I had been deeply investing myself in my quest to discover the exact proportion in which the displacement of fluids influences the effectiveness of hydraulics (thrilling, I know) when we were ordered into a lockout of the campus. All doors were locked, students passing through were ushered inside rooms, and the lights went out. We stood at once and were instructed by a faltering voice to occupy the utility closet at the back of the room. With a nauseating aura of familiarity, our minds instantly shot to the cliché report of a falsely concerned newscaster standing in front of police cars, ambulances, and weeping chaos. Behind that, a school. Why did I not have enough fingers to count the number of shootings recently featured in the news as I counterproductively fixated on the worst scenario possible this morning? Why did I even have to raise one finger?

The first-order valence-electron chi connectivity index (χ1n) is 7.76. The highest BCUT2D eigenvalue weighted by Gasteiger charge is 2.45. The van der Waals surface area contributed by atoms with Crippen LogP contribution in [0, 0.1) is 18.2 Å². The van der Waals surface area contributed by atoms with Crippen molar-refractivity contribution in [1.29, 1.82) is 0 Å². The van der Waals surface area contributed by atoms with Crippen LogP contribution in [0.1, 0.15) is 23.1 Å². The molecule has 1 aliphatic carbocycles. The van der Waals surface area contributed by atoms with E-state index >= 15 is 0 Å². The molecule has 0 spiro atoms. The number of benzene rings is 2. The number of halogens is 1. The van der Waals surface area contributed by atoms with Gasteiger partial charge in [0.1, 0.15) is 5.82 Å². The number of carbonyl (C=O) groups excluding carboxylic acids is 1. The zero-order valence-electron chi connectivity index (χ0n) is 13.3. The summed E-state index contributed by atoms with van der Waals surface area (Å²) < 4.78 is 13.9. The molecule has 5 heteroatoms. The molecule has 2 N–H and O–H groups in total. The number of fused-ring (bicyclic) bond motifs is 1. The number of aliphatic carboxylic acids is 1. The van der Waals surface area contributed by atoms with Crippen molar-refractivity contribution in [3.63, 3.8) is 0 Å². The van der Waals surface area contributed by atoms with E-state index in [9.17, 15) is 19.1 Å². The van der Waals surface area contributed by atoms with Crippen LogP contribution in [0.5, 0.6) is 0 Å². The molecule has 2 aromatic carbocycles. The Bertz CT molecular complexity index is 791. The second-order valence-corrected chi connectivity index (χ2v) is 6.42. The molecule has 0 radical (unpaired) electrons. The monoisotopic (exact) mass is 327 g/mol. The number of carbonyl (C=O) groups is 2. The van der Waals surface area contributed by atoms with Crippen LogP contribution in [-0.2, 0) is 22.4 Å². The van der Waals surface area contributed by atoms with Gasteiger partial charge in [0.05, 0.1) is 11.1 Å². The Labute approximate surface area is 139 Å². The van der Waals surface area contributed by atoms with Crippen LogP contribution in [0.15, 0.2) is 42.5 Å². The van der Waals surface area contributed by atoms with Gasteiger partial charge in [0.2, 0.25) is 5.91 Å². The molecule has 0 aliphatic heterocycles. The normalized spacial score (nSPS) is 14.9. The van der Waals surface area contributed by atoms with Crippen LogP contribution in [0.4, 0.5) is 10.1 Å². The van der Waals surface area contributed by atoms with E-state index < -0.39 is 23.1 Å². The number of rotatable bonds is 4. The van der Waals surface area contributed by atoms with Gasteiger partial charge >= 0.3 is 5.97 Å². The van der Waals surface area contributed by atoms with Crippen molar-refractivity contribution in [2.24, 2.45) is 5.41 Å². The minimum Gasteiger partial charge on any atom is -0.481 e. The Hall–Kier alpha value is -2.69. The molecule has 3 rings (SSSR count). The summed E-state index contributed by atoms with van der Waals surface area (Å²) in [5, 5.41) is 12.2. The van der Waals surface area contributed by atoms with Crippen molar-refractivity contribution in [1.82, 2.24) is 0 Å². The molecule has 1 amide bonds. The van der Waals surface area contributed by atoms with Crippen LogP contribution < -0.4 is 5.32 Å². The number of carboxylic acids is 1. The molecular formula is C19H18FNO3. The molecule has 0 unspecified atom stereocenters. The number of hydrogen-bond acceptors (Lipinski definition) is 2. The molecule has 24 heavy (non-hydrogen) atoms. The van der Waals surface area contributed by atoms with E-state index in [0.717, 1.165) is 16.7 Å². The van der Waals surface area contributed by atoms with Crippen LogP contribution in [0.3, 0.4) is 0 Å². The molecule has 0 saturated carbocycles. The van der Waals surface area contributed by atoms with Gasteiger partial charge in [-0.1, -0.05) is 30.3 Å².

Danger elicits a tiered set of responses. I learned that this morning. At the base, the most nonchalant of the three tiers is indifferent acknowledgement, and then come the other two, increasing in intensity as they do with height placement.

                                Fear or Emotional Overdrive

                Genuine Concern

     Indifferent Acknowledgement

Today, I passed through all of these, graduating from each of the first two until I reached the insight, and dread, of the third.

When news of a threat or tragedy reaches each of our spheres of awareness, we react minimally, unless it is our own. When we learn of a child who was shot and killed, our immediate reaction is to feel sorry for his or her parents rather than the child’s experience, and then forget after we’ve paid our “ethic dues” of the internal reflection of remorse which occupies a fraction of a second’s time – unless it is our own child. Our response to the distant loss of a stranger is more or less an indifferent acknowledgement, a simple nod of the heart at the close of which we resume our normal patterns of life.